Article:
FIGS. 6 and 7 depict a viewer 200 which is another embodiment of a viewer. The viewer 200 can have a housing 219 that generally includes a rear housing portion 202 and front housing portion 218 which can be held together by fasteners or screws 234. A gasket 217 can provide sealing against moisture between the rear 202 and front 218 housing portions. A microdisplay 214 can be mounted to a display retainer member 216 and mounted within the housing 219. The viewer 200 can be shock resistant or ruggedized. An optional backlight 212 can be included wherein the display 214 can be part of a display/backlight assembly 300. Different types of displays 214 can be employed, as previously discussed. A lens set 226 can be mounted to or within the housing 219 to allow viewing of the display 214 and can be adjusted by a focus ring 224 that is coupled to the lens set 226. The lens set 226 and focus ring 224 can be held in place by a lens retaining ring 228. A focus lock 220 and O-ring 222 can be positioned between the front housing portion 218 and the lens retaining ring 228. An eye cup 232 can be held in place by an eye cup retaining ring 230, and can be rotatable. A switch board 206, a power conditioning board 208, a first control board 210, and a second control board 211, can be mounted within the housing 219 for driving and operating the display 214. A button cover 205 can be included to cover control buttons 204 on the switch board 206 which extend through openings in the rear housing portion 202. The buttons 204 can include a power on/off button 204 a for turning power on and off, a standby button 204 b for putting the viewer 200 in and out of standby mode, a brightness up/down button 204 c for adjusting brightness, and optionally, a color select button 204 d for changing colors. A button or control can be used for contrast control. Integrating all of these controls into the housing 219 at the rear housing portion 202 can provide easy access and use for the user 16. All operational controls for viewer 200 can be incorporated on the viewer 200. Power and signals to the viewer 200 can be provided within cable 22 a.

FIG. 8 depicts an embodiment of a display/backlight assembly 300. The display 214 can have an image plane 312 and can have polarizers 302 disposed on the outer surfaces of glass layers 304 of the display 214. The display 214 can be held in a base 306, and can have a flex cable 308 for providing images to the display 214 which extends from the base 306. A heater 310 can be mounted to the display 214 for warming the display 214 to operating temperature. The heater 310 for example, can warm the display 214 when in cold start mode, maintaining operating temperature, or during standby mode. The heater 310 can include internal and external heaters. A display cover 314 can be mounted to the display base 306 and spaced apart from the display 214. The display base 306 can be mounted to the backlight 212.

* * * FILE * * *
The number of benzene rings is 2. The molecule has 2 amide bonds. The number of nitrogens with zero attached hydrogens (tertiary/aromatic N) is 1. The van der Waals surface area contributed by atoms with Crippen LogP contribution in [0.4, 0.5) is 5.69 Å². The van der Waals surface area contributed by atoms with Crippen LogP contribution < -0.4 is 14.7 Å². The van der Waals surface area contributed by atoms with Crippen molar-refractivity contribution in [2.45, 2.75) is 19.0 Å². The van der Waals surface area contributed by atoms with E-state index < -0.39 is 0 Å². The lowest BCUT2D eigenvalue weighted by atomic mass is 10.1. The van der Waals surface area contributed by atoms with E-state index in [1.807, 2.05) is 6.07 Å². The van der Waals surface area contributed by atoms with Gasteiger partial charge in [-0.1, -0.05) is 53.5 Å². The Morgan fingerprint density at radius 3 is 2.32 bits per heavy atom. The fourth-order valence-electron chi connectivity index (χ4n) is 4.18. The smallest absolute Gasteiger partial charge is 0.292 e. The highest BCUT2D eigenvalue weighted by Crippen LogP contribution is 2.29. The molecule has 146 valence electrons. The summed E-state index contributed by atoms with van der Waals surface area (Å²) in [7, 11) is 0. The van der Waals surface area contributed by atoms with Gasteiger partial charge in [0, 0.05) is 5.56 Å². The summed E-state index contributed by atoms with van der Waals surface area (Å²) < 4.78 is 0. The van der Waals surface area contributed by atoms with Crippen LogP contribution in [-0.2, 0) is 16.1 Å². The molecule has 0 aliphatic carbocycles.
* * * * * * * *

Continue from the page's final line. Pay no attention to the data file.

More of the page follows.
The backlight 212 can include a housing 318 having a reflector housing insert 320, and a film stack 322 including brightness enhancing film and diffuser components extending across the front of the reflector housing 320. The backlight 212 can have an illumination source 321. In one embodiment, the illumination source 321 can provide red, green, or white light and the color can be changed as desired, for example, to match the user's preference. In order to help prevent foreign objects and debris from being introduced into the backlight 212, the films in the film stack 322 can be laser cut to eliminate particulates which can be created by conventional die-cutting. Bumps or protrusions 324 can hold the film stack 322 in place. The backlight 212 can be sealed with front 316 and rear 326 seals. The front seal 316 can be a clear film cover which is applied over the backlight 212 to reduce the apparent foreign objects and debris at the focal plane of the display 214. The backlight 212 can be secured to the display 214 using double sided adhesive, which can provide a secure seal, further preventing any foreign objects and debris from appearing on the display 214.

In one embodiment, the viewer 200 can be about 40 mm in diameter, about 60 mm long and weigh about 90 grams. The viewer 200 can operate in temperatures ranging from about −40° C. to 65° C. The power consumption during operation can be about 450 mW and about 25 mW in standby mode. The power consumption for a cold start can be about 1500 mW. The brightness can be adjusted from less than 0.1 fL up to about 30-35 fL and the lens set 226 can have a diopter adjustment of +2 to −5. The system can provide at least 8 bits (256 levels) of gray scale over the full dynamic dimming range. The video source can be a RS-170 video input. Some embodiments of the display 214 can be monochrome and can have a resolution of 640×480 pixels with an active area about 7.66 mm by 5.76 mm. Other sizes are also contemplated.